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A redundant array of independent disks (RAID) can provide large amounts of I/O throughput and capacity, while appearing to the operating system and RDBMS as a single large disk (or multiple disks, as desired, for manageability). The use of RAIDs can greatly simplify the database layout process by providing an abstraction layer above the physical disks, while promoting high performance.
If a RAID device is not in use, even if space is at a premium, you must separate the indexes whose names end with _P1 from the tables on which they are created. These tables are heavily used in join operations.
If you will make frequent use of Siebel Enterprise Integration Manager (EIM), you may want to put the interface tables and indexes (names starting with EIM_) on different devices from the Siebel base tables. Both tables are accessed simultaneously during EIM operations.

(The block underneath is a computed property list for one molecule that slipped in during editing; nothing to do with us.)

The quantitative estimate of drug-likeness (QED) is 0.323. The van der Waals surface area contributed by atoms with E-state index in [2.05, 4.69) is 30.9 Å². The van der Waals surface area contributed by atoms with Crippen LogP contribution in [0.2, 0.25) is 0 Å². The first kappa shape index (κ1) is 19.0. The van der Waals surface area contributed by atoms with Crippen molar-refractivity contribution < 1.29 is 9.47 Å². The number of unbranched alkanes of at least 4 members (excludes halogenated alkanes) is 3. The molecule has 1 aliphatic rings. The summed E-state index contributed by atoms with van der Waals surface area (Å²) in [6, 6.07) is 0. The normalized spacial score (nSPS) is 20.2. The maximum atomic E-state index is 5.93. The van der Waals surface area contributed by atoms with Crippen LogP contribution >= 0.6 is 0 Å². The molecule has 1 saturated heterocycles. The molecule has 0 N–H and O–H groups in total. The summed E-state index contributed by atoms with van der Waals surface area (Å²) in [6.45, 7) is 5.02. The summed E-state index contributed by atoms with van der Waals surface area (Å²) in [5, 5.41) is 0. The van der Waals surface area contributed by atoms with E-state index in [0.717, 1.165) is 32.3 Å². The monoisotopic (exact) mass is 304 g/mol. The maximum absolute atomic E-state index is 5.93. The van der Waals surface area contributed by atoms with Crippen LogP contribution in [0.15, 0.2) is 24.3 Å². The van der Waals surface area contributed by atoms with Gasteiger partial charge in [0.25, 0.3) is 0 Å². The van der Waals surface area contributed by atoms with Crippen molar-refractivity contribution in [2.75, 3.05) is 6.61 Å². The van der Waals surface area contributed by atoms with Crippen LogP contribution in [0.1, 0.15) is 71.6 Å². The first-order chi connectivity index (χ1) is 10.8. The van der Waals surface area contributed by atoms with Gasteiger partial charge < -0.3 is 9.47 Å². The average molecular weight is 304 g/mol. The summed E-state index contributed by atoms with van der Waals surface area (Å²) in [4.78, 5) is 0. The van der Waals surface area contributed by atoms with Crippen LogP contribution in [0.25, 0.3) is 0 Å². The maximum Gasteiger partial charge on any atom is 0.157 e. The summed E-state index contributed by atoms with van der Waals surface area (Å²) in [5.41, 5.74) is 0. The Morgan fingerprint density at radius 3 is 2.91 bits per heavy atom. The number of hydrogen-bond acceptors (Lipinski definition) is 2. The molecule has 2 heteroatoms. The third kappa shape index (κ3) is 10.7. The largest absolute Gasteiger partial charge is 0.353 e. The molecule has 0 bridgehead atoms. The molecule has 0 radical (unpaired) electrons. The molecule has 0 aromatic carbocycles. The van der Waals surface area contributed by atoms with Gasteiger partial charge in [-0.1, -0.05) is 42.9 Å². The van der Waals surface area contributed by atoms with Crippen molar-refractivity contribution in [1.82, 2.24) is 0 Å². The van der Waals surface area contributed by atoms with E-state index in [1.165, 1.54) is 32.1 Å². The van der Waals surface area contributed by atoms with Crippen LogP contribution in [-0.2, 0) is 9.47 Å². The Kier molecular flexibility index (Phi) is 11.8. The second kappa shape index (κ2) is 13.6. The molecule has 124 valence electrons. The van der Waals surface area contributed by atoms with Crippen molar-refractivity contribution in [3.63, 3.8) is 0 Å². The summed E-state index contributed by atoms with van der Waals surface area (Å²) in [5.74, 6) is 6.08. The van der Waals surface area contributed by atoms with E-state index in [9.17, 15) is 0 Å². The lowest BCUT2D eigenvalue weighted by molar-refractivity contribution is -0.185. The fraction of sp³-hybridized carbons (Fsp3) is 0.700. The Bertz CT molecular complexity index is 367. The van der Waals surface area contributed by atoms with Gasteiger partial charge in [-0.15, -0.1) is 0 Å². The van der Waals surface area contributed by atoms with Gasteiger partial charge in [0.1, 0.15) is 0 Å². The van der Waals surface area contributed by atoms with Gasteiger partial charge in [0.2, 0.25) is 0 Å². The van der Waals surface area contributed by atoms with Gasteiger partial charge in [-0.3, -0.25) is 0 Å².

Table 12 describes a sample disk layout for a server dedicated to Microsoft SQL Server, where the database uses a single filegroup residing on a disk array. The use of a single RAID array for the database devices provides satisfactory performance in many cases without the administrative overhead of using individual filegroups.
If your Enterprise requires the highest performance standards, you should place heavily used tables and their corresponding indexes, such as those listed under Sizing the Database for a Siebel Deployment in a specific SQL server filegroup within your database. By creating a filegroup on a specific disk or on multiple disks, you can control where tables and indexes in your database are physically located. For a discussion of this, see Database Physical Device Planning.
Your choice to use RAID devices or multiple filegroups to distribute database objects depends solely on how great your performance needs are. It is recommended that you work with your hardware vendor to determine the optimal RAID configuration for your specific requirements.
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